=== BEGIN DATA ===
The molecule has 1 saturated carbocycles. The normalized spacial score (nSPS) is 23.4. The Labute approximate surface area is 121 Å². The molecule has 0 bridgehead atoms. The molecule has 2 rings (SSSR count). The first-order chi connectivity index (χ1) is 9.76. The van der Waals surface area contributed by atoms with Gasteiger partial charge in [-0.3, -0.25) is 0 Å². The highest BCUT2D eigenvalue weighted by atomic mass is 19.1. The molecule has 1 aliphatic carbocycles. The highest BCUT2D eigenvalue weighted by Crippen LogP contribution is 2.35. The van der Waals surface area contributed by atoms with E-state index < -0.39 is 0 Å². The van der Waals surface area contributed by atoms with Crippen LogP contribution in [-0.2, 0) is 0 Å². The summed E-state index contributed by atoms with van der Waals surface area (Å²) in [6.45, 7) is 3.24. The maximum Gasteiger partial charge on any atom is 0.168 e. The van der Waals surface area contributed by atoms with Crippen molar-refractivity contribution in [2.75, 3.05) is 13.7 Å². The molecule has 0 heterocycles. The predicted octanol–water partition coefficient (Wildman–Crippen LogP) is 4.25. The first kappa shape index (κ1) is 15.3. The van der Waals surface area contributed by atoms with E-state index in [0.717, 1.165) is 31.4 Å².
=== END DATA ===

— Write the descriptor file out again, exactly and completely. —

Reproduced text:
The molecule has 1 saturated carbocycles. The normalized spacial score (nSPS) is 23.4. The Labute approximate surface area is 121 Å². The molecule has 0 bridgehead atoms. The molecule has 2 rings (SSSR count). The first-order chi connectivity index (χ1) is 9.76. The van der Waals surface area contributed by atoms with Gasteiger partial charge in [-0.3, -0.25) is 0 Å². The highest BCUT2D eigenvalue weighted by atomic mass is 19.1. The molecule has 1 aliphatic carbocycles. The highest BCUT2D eigenvalue weighted by Crippen LogP contribution is 2.35. The van der Waals surface area contributed by atoms with E-state index < -0.39 is 0 Å². The van der Waals surface area contributed by atoms with Crippen LogP contribution in [-0.2, 0) is 0 Å². The summed E-state index contributed by atoms with van der Waals surface area (Å²) in [6.45, 7) is 3.24. The maximum Gasteiger partial charge on any atom is 0.168 e. The van der Waals surface area contributed by atoms with Crippen molar-refractivity contribution in [2.75, 3.05) is 13.7 Å². The molecule has 0 heterocycles. The predicted octanol–water partition coefficient (Wildman–Crippen LogP) is 4.25. The first kappa shape index (κ1) is 15.3. The van der Waals surface area contributed by atoms with E-state index in [0.717, 1.165) is 31.4 Å².